Green walls are "it" accessories in the sustainable design world. But a planted wall that doesn’t stay green is neither beautiful nor sustainable; reinstalling or swapping out such a feature wastes materials and money.
Making sure that the green-wall technology worked was especially important for Longwood Gardens, a former Quaker farm and DuPont estate in Kennett Square, Pa. A constant stream of visitors expects to be wowed by a variety of flora, and environmental stewardship is an important part of Longwood Gardens’ mission. The green wall in the institution’s new East Conservatory Plaza, designed by British landscape architect Kim Wilkie in association with Philadelphia’s Wells Appel, is the largest in North America, at more than 4,000 square feet.
Fortunately, the installers at interior landscaping firm Ambius have worked on green walls almost as long as the technology has existed—about three and a half years, long enough for senior project manager Denise Eichmann and her colleagues to learn a lot by trial, error, and close study. “You can’t just install these systems and walk away,” she says. “When you’ve lived through different cycles and seasons, you gain a lot of knowledge.”
The biggest challenges in a green-wall project are water and light, both essential to plants’ survival. Water can accumulate at the bottom of a system, says Ambius construction manager Mark Hawry, inundating some plants while leaving those in higher sections dry. Detailed light studies are needed early in the design phase, says Eichmann. The information ensures that appropriate plants are specified and that the irrigation system delivers the right amount of water to keep them thriving.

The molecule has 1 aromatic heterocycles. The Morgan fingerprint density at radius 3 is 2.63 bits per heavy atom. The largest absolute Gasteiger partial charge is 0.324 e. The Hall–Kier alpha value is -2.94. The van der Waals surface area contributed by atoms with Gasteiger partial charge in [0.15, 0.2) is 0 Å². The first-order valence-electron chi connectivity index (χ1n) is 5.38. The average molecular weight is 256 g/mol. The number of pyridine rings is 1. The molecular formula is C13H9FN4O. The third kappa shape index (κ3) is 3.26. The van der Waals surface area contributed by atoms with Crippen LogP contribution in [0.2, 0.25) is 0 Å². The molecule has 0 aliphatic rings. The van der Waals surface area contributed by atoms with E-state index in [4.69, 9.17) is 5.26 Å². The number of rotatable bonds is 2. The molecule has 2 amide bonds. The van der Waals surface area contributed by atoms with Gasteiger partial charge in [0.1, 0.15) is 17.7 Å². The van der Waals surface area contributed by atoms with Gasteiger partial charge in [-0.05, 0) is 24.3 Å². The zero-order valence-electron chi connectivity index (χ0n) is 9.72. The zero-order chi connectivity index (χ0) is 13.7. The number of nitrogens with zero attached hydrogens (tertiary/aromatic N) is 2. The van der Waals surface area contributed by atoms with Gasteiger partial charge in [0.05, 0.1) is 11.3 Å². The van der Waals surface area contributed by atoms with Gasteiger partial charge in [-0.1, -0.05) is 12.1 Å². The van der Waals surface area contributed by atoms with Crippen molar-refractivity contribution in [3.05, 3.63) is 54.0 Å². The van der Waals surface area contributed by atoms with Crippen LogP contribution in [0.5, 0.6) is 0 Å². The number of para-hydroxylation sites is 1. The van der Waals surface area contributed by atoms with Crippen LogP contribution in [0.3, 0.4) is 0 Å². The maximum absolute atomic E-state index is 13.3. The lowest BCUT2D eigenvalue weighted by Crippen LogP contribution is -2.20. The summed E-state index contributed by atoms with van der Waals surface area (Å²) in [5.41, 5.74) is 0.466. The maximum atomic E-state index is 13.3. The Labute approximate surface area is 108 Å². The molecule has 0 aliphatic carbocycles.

The Ambius team is sold on the approach developed by Vancouver, Canada–based GSky Plant Systems. Stainless steel panels, generally 1 foot square but customizable, are mounted on a stainless steel frame attached to the wall; they can be removed for inspection or adjustment. Prior to installation, bags made of landscaping fabric and filled with a proprietary non-soil growing medium are placed in the panels, and the plants are grown off-site, but horizontally, in conditions that mirror those of the green wall. The young plants acclimate as they grow and their roots intertwine with the fibrous medium, knitting the system together for vertical stability. When Longwood Gardens’ wall was installed in October, the 47,000 plants, mostly ferns, were securely established.
Eichmann and Hawry also like GSky’s irrigation technology. Some systems run a single drip line over the top of the wall, but GSky runs lines through every panel; irrigation zones are determined by site conditions and plant layout, says Eichmann, and flow rates can be adjusted from .5 to 3 gallons per hour, as needed. GSky also provides 24/7 monitoring via a network of sensors embedded within the growth medium, helping ensure that a green wall stays verdant.